For both personal and business divorces, Larry is considered an expert in divorce strategies, divorce process management, financial divorce architecture, financial risk management, taxation for divorces, financial divorce forensics, advanced divorce analytics, financial divorce negotiations and mediation, business valuations and sophisticated equity structures. He helps clients shape complex financial decisions, manage communication risks and ever-changing negotiating positions to strategically preserve or grow wealth from these types of transactions.
If You Have a Question
If you have a question, feel free to contact me at [email protected] or 617-680-5222. The call is free. I will spend 30–60 minutes with you. I will provide you an honest assessment as to where I think you are positioned in your divorce process or answer any questions you have. I may provide you some guidance, insight or advice that you can take with you as you wish. There is no obligation to move forward. The phone call is designed to ease your fears, provide you some options to pursue and a potential road to run on that can lead you down a path to achieve a successful outcome.
About Divorce Outcomes
Divorce Outcomes is a specialty services firm that helps people both domestically and internationally manage all of the financial decisions that arise in their divorce process. We are not attorneys. We are financial experts who partner with our clients as their personal financial advocates. We help our clients manage their divorce process, uncover hidden financial risks, architect divorce solutions, manage ever-changing negotiating positions, communicate complex financial matters and close the divorce process as soon as possible with a goal to arrive at the best outcomes possible. Throughout the process we evaluate the current state of our clients’ financial lives with an objective to best reposition their future. We do not sell any products. We simply raise issues that are in our clients best interest. Our clients share with us we:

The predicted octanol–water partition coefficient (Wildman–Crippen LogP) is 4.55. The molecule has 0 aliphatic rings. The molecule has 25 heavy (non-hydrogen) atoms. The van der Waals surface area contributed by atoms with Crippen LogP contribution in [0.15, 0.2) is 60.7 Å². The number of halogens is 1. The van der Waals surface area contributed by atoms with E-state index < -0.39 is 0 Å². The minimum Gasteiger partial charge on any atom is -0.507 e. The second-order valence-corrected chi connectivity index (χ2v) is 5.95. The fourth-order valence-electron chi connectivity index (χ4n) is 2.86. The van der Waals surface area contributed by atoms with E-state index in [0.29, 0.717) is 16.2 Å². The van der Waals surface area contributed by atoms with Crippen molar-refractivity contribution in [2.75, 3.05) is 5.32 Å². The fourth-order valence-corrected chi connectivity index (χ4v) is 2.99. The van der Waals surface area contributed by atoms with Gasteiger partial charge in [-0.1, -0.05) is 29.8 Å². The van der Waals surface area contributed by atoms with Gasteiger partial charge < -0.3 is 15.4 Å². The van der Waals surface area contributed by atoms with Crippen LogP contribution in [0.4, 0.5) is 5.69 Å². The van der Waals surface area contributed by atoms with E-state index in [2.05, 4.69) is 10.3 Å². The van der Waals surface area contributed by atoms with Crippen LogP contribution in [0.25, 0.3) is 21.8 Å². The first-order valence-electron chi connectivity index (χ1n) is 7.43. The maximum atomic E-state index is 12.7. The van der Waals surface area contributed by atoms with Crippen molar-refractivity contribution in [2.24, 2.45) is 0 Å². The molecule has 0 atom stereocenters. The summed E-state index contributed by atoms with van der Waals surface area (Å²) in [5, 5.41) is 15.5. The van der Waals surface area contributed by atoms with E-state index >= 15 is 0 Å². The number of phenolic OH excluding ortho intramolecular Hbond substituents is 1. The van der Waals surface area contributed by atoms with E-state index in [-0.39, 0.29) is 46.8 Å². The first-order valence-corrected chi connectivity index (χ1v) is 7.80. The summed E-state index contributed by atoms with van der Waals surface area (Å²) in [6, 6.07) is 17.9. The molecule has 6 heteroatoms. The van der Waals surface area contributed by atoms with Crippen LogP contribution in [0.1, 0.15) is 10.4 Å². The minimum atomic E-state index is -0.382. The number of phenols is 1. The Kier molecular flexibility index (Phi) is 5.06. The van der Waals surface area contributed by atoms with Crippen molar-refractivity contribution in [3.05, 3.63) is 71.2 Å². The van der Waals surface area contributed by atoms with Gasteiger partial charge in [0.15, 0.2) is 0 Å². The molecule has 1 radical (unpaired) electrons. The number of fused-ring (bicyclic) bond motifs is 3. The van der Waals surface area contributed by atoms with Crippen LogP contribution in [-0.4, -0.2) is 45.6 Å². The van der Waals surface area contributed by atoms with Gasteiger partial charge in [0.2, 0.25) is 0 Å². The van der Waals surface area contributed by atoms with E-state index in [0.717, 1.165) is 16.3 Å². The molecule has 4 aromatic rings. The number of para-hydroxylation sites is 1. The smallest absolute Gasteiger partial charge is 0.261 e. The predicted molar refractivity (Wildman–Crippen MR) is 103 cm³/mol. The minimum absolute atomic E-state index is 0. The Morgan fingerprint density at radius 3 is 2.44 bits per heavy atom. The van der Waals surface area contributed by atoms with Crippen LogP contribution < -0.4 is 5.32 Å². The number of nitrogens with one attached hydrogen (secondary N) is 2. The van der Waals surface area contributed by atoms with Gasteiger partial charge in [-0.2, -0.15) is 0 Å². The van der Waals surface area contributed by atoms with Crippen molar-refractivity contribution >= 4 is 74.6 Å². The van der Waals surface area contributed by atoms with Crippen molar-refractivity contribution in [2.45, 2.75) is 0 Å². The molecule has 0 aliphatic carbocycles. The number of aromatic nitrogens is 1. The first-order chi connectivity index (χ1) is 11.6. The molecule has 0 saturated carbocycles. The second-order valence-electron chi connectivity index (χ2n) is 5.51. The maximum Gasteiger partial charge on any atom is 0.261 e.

- unfold, analyze and repackage their financial life so they are well positioned after their divorce
- preserve the value of their business or marital estate
- continuously strive to provide a return on our services
- build balanced financial solutions grounded in evidence
- find ways to make our client, and at times both parties, money through the process
- design their divorce to work for them and their family’s life
- provide mental clarity to make decisions
- reduce the total process time from start to close
- minimize the stress and unpleasant memories that can last a lifetime
As we reach an agreed upon settlement structure, we help our clients identify a fitting attorney who can leverage the financial solution to draft and record the requisite legal documents. Where outcomes are at risk from a traditional process, we function as expert financial negotiators or financial mediators to turn around the situation and achieve our client’s desired outcomes.
This communication is for general informational purposes only which may or may not reflect the most current developments. It is not intended to constitute formal advice or a recommended course of action as every person’s situation is unique and different. The information here is not intended to be, and should not be, relied upon by the recipient to make a decision without professional guidance.